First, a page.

Helen McGonigle, who was molested by the Rev. Brendan Smyth in Rhode Island in the 1960s, said she was "outraged" by Brady's response to "The Shame of the Catholic Church," a BBC documentary broadcast this week.
The documentary alleged that Brady failed to report the sexual abuse of children he learned of in the 1970s. The cardinal said the report exaggerated his role and that he didn't help hide sexual abuse by priests. He has refused calls for his resignation.
McGonigle said Brady had shown "arrogance and insensitivity." She said his main "duty in life" was to protect children and his failure to act was "unforgivable."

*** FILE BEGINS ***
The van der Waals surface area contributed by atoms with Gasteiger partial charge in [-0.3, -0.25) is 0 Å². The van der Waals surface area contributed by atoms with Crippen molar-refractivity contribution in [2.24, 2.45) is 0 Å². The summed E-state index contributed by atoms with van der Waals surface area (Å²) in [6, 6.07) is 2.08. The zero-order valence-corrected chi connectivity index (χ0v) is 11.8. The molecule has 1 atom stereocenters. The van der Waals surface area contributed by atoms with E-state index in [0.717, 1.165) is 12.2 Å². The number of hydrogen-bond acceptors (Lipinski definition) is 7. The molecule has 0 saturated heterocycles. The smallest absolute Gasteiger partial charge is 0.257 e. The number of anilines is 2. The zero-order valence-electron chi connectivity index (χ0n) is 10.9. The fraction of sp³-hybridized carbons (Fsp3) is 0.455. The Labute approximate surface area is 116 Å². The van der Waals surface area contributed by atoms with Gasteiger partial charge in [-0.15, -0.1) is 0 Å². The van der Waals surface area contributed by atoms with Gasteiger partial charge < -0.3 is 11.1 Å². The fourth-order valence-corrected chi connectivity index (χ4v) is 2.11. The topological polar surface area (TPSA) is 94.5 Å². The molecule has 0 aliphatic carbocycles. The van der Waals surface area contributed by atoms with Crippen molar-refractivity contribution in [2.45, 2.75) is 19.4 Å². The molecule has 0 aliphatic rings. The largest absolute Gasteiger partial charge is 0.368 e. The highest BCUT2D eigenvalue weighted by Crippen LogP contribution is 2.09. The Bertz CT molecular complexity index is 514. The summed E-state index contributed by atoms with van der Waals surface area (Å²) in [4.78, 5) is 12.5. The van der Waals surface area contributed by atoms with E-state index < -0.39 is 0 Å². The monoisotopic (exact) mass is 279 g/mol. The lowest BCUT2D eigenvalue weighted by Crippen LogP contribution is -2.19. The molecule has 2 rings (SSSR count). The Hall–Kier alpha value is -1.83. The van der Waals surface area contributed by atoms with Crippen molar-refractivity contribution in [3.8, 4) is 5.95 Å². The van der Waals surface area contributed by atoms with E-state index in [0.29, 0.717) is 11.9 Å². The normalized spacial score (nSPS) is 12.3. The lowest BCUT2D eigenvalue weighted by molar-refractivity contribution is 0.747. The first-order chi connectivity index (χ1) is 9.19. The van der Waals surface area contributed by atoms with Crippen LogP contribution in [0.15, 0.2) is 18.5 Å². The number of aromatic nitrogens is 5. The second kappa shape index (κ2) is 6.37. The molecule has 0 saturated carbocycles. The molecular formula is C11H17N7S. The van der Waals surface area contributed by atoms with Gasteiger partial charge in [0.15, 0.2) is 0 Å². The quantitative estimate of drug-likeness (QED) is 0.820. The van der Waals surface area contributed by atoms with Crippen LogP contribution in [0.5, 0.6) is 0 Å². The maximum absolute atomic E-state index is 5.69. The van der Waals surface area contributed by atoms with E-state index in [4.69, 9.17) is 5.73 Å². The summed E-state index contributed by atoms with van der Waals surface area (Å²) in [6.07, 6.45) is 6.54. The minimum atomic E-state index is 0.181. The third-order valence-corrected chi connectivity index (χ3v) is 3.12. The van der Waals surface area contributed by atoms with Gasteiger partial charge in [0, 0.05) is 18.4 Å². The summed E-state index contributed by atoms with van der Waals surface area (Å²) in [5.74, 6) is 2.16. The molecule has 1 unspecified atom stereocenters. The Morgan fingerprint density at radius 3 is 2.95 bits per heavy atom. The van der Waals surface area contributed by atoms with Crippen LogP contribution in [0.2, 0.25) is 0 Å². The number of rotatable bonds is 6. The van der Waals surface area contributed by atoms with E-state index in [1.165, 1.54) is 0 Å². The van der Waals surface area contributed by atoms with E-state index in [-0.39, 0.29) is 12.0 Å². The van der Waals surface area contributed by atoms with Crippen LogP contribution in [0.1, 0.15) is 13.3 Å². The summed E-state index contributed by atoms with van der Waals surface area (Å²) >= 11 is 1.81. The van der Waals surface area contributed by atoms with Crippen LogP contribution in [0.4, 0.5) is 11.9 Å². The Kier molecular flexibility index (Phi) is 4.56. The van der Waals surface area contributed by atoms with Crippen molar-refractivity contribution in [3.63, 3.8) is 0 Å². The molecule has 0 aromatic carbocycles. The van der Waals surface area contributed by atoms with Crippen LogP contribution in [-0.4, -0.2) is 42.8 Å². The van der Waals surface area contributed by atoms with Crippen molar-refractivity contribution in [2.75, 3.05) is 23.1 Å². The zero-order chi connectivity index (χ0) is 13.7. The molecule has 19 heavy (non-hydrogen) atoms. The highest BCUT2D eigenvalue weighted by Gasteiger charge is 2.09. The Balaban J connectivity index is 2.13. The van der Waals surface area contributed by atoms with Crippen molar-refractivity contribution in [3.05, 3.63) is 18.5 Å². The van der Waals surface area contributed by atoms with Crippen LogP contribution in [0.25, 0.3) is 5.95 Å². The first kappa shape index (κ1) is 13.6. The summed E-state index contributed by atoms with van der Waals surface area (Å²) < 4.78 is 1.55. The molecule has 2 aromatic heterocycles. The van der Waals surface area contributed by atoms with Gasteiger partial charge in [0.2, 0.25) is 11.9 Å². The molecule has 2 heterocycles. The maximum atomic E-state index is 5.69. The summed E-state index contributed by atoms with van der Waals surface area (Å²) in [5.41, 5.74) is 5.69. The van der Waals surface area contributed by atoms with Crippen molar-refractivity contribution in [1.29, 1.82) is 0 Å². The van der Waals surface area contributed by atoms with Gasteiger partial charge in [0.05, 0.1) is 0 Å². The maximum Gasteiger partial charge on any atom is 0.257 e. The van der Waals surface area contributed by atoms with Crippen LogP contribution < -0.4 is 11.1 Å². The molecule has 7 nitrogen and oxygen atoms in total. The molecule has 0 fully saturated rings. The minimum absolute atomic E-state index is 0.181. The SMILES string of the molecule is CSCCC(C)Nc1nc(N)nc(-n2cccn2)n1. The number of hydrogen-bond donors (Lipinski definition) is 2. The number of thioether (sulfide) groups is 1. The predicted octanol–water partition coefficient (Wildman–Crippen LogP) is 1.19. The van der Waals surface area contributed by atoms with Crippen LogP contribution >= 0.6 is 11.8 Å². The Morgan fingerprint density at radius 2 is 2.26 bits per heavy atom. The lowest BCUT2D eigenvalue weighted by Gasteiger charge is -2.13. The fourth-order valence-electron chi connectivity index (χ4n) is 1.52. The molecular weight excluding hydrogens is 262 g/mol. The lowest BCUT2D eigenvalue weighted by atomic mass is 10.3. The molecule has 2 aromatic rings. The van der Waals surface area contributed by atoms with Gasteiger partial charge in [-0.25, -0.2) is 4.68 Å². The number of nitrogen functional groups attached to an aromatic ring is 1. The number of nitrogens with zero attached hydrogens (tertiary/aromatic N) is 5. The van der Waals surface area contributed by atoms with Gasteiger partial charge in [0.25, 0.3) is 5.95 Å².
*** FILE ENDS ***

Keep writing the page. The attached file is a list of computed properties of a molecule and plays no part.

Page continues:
McGonigle called for Brady's resignation and for an investigation into possible criminal charges.
Smyth was arrested in 1994 on other charges of child abuse and sentenced to 12 years in prison after admitting to molesting dozens of children. Authorities said his actions were widely covered up by other members of the Catholic Church.
Minister for Social Protection Joan Burton and the Rev. Vincent Twomey, a leading theologian, also have called for Brady's resignation
"He was a man in his middle 30s at the time who was a doctor of divinity," Burton said. "You could say at that stage that people like that were tremendously naive. But he was highly educated. He also held a position in a school. I personally think that he needs to reflect on his position and, were he to ask me for my view on a personal basis, I would say his position is not really sustainable."
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